Rick Joyner — co-founder of MorningStar Publications and Ministries based in Fort Mill, S.C. — is one of the most well-known leaders in the apostolic-prophetic movement and is regarded by his followers as both a “prophet” and an “apostle.” The Final Quest is perhaps his most popular book. It contains a vision that, Joyner claims, God gave to him to equip the last-days church for its final battle against darkness. The Final Quest is followed by two sequels, titled The Call and The Torch and the Sword. Together, these books have sold over a million copies.
Many people, including dear friends of mine, reported feeling very edified by The Final Quest when they read it. They appreciated the book’s heavenly perspective on the spiritual battle Christians are fighting on earth. It reminded them of the eternal significance of how we spend our time here on earth and the glorious rewards that await us. It encouraged them to be humble by reminding them that many of the Christians who will be the greatest in heaven will have been regarded as the least on earth. It also stresses the importance of simple devotion to Jesus and of love for others.
Concerns About Joyner’s ‘Final Quest’
I just finished reading The Final Quest and also appreciated these emphases in the book. The book also contains teachings, however, that should concern Christians — teachings that directly contradict the Bible’s teachings. Some of them are especially troubling and, I fear, will hinder many people’s relationships with Christ.
When I spoke with my friends about these teachings, they were surprised and said they didn’t remember them being in the book. This may be the case with other Christians who’ve read The Final Quest, so I wanted to point out, specifically, some of these troubling teachings. I will deal with one of them in this post and continue to address more in future posts.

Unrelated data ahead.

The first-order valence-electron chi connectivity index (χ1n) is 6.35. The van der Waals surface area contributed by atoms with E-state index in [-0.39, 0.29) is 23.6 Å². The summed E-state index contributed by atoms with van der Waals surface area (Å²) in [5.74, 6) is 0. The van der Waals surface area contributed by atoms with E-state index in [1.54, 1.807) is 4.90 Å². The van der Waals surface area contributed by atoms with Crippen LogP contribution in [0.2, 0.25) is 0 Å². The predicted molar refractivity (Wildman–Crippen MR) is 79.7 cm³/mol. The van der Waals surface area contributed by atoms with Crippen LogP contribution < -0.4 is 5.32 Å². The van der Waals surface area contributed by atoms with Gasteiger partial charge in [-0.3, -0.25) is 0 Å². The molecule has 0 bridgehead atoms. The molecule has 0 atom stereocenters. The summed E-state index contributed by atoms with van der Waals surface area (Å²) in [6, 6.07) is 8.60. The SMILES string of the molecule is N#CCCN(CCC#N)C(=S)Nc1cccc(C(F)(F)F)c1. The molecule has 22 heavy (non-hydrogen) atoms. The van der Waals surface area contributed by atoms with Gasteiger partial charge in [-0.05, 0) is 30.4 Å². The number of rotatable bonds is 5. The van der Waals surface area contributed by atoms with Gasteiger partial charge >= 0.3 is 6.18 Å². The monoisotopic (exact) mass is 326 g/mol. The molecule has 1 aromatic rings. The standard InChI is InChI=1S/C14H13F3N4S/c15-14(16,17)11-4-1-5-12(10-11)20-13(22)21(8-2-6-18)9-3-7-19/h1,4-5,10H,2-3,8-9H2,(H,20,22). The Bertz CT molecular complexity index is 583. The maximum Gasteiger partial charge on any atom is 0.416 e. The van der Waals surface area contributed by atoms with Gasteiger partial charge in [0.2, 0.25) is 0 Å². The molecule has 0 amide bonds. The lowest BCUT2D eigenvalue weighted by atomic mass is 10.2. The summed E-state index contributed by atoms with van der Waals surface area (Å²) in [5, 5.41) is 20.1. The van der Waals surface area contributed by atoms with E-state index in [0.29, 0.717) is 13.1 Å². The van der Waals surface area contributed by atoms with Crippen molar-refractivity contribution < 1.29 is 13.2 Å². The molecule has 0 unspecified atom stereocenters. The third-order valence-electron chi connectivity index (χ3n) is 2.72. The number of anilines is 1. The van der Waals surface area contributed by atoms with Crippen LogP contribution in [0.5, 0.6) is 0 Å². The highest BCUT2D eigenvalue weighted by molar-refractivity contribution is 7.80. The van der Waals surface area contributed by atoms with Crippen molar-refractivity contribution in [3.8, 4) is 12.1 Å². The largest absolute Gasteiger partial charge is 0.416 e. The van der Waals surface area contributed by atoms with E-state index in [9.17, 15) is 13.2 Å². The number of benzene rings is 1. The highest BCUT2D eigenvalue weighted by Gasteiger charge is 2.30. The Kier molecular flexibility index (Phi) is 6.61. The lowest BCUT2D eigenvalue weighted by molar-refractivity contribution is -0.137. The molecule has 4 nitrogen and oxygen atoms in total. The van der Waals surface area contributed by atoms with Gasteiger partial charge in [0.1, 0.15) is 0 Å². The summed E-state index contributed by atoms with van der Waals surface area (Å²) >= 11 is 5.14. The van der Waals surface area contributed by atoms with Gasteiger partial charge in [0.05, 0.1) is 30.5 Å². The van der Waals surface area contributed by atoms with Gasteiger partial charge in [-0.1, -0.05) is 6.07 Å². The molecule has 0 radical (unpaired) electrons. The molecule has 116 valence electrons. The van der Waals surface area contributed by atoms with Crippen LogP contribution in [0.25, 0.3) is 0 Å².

I will dedicate several posts to Joyner’s teachings because of his influence in the apostolic-prophetic movement and because these teachings are promoted by other leaders in the movement. I’m not trying to pick on Joyner, but believe serious errors in his teaching need to be noticed so Christians won’t be misled by them.
For those of you who’ve read The Final Quest, I encourage you to go back and read the pages I cite so you can see these teachings for yourselves (if you didn’t already notice them). Note: I’m using the 1996 edition published by MorningStar Publications, so the page numbers may vary in later editions.
Joyner’s Troubling Teaching No. 1: He claims the book’s vision is more accurate and important than revelation contained in the Bible.
On the back cover and in the book’s introduction (pages 7-14), Joyner says he received the vision from God in parts — over a period of one year. He goes on to explain that there are “many levels of prophetic revelation.”
Joyner’s ‘Levels of Prophetic Revelation’
The first level of revelation is, what Joyner calls, “prophetic impressions” — these can be very specific and accurate when those who receive them know how to interpret them correctly. However, these lower-level revelations also can be distorted by the recipients’ biases and incorrect understandings, according to Joyner.
The second level of revelation is a “special illumination to our minds” given by the Holy Spirit, according to Joyner. He says this level gives us “greater confidence” in the “importance” and “accuracy” of the revelation. However, this level can “still be influenced by our prejudices, doctrines, etc.,” according to Joyner (page 10). He believes this is the same level of revelation the apostles received when they wrote the New Testament letters. Joyner’s exact words are:
“I believe that this was probably experienced by the apostles as they wrote the New Testament epistles” (page 10).